B.O.T.M. - Ana Corrigan
Knickerbocker’s Books of the Month series makes use of books to bring you closer to friends of the brand. Each month we highlight a new individual and their selection of books.
Ana: I hold any piece about Alvin Ailey really close to my heart. Although this isn’t my absolute favorite book that exists on Ailey and the company, it’s one that is comprehensive and thorough for anyone who is unfamiliar. Growing up, my dad was the head carpenter turned technical director for AADT. I grew up touring with the company and am close with many of the dancers shown in the book, making it a really comforting and nostalgic book for me.
Ana: The Ballad of Sexual Dependency by Nan Goldin is a visual diary of photographs taken by Goldin in the late 70’s/early 80’s. Her work has always stuck with me because it’s so intimate and honest. The photos depict very human experiences in such a visceral way.
Ana: A detailed biography of one of my favorite painters, Alice Neel. She led an extremely tumultuous life, struggling with mental health, failing relationships, motherhood, etc., but managed to fuel and decorate her work with her misfortunes. Her portraits are some of the most beautiful I’ve ever seen.
Ana: I love this book because it’s a retrospective collection of Araki’s work that he selected himself. It’s over 500 pages of his insanely beautiful and unique imagery, including the Banquet, which is one of my favorite visual diaries of all time.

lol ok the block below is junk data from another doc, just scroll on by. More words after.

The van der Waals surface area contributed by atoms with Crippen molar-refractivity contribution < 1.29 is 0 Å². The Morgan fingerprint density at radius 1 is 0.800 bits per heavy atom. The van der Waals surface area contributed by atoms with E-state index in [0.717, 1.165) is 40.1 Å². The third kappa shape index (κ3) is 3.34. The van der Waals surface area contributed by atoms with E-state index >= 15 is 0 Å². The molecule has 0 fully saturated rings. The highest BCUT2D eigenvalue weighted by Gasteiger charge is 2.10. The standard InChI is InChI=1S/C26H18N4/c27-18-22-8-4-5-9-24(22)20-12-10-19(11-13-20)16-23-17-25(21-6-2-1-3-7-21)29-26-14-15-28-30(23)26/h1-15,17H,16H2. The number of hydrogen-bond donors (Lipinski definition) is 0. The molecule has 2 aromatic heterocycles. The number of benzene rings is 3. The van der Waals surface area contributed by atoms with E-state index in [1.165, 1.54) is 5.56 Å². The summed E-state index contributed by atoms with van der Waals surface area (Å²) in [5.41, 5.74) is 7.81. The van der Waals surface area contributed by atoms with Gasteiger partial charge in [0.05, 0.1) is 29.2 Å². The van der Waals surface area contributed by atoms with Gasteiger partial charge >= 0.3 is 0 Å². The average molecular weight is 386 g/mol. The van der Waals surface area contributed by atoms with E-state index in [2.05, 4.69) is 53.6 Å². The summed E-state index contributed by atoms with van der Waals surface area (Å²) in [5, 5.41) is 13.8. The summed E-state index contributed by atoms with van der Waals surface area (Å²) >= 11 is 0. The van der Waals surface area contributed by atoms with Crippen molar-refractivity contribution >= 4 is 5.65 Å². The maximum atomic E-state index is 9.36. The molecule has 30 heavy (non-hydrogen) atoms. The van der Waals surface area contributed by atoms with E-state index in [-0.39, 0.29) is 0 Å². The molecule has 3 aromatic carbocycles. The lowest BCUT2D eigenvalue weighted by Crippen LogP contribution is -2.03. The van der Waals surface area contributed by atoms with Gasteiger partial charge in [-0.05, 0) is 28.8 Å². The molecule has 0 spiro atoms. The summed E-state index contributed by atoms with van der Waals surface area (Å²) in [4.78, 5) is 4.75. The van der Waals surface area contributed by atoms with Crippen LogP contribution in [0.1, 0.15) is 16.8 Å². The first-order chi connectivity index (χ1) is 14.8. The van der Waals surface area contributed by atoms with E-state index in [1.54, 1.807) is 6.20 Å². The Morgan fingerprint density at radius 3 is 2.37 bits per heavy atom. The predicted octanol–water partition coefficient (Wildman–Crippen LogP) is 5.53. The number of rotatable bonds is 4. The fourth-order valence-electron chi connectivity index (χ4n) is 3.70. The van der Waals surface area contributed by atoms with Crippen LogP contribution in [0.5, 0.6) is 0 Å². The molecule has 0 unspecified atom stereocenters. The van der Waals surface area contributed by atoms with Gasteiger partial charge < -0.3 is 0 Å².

Ana: In 2020 I saw a Rottenberg exhibit at the Louisiana Museum in Copenhagen and I was blown away. Her work has a pretty strong conceptual narrative and she combines different mediums such as video, sculpture and architectural installation to explore complex human topics. Each chapter of this book covers one of the many installations of Rottenberg and also includes a biography.
Ana: I just love Louise Bourgeois so much. She’s probably one of my biggest inspirations as an artist and I think she just was one of the coolest people. This book is super comprehensive in terms of exploring her process and more specifically, her prints and books. Her work touched on human experiences like trauma, memory and the body in such unique ways. Highly recommend having this one around the house for when your brain feels like mush.